EU explains Grace’s visa ban

The European Union delegation to Zimbabwe says the just ended EU-Africa summit was a “working summit” and spouses of attendees were not invited.

EU head of delegation to Zimbabwe, Aldo Dell’ Ariccia
EU head of delegation to Zimbabwe, Aldo Dell’ Ariccia

Mugabe boycotted the EU-Africa summit in protest over the denial of a visa to his wife and made failed attempts to rally other African states to his cause.

In an interview with The Zimbabwean, EU head of delegation to Zimbabwe, Aldo Dell’ Ariccia, said there was no political specific purpose related to the Summit in the denial of the visa. No other spouses of African heads of states were invited.

The EU imposed targeted measures against President Robert Mugabe and his inner cabal, including his wife, in 2002 at the height of human rights violations in the country.

However in February, the continental bloc suspended the targeted measures on the remaining eight of Mugabe’s lieutenants. The ban remained in place for the Zanu (PF) leader and his spouse.

He said that it was unfortunate that the Zimbabwean government had got the issue out of proportion.

“Because the EU-Africa summit was a working summit where the spouses were not invited, there was no official invitation to the first lady. When the Zimbabwean government requested a visa for her, that had to go through a normal process. But if there had been an official invitation, the visa would have been granted.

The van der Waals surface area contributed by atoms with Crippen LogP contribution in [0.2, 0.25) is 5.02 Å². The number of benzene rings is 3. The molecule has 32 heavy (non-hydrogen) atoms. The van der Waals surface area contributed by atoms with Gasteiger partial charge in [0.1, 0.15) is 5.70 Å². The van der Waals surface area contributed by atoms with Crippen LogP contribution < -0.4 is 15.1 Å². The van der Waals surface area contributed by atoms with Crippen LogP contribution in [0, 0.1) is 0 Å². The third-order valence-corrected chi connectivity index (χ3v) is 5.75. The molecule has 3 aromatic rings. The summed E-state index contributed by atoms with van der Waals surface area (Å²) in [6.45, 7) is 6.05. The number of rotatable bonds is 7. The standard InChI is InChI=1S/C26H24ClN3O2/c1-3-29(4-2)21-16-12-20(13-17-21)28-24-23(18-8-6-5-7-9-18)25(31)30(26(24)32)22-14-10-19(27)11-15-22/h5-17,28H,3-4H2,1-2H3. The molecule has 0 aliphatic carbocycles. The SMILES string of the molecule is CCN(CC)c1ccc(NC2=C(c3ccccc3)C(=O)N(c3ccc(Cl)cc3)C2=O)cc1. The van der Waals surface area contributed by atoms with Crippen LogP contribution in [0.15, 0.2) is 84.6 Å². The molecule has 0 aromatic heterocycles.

“President Mugabe then said that, not only would he not attend the meeting, but the whole Zimbabwean delegation would not be present. The fact of the matter is that none of the spouses were invited. It was only heads of states and governments,” said Dell’ Ariccia.

The EU-Africa summit, Investing in people, prosperity and peace, was attended by 61 heads of states and government – 40 from Africa and 21 from Europe.

Dell’ Ariccia said that the EU-Africa summit was a big opportunity for political dialogue between African and European states and Mugabe’s decision not to attend represented a “missed opportunity for Zimbabwe”.

“It was a very positive and constructive meeting that we certainly consider as a turning point on EU-Africa relations. The discussions further shifted from the focus on aid to the focus on economic cooperation, investment and trade and that indeed demonstrates that there is progress that has been achieved,” said Dell’ Ariccia.

Dell’ Ariccia described Zimbabwe’s economic situation as “serious”.

“The government is making great efforts to put its house in order, but the challenges are huge because, on one side, there are electoral promises that have to be fulfilled, but the situation is not conducive for respecting these promises,” said Dell’ Ariccia.

Post published in: Business
  1. Timothy Murphy

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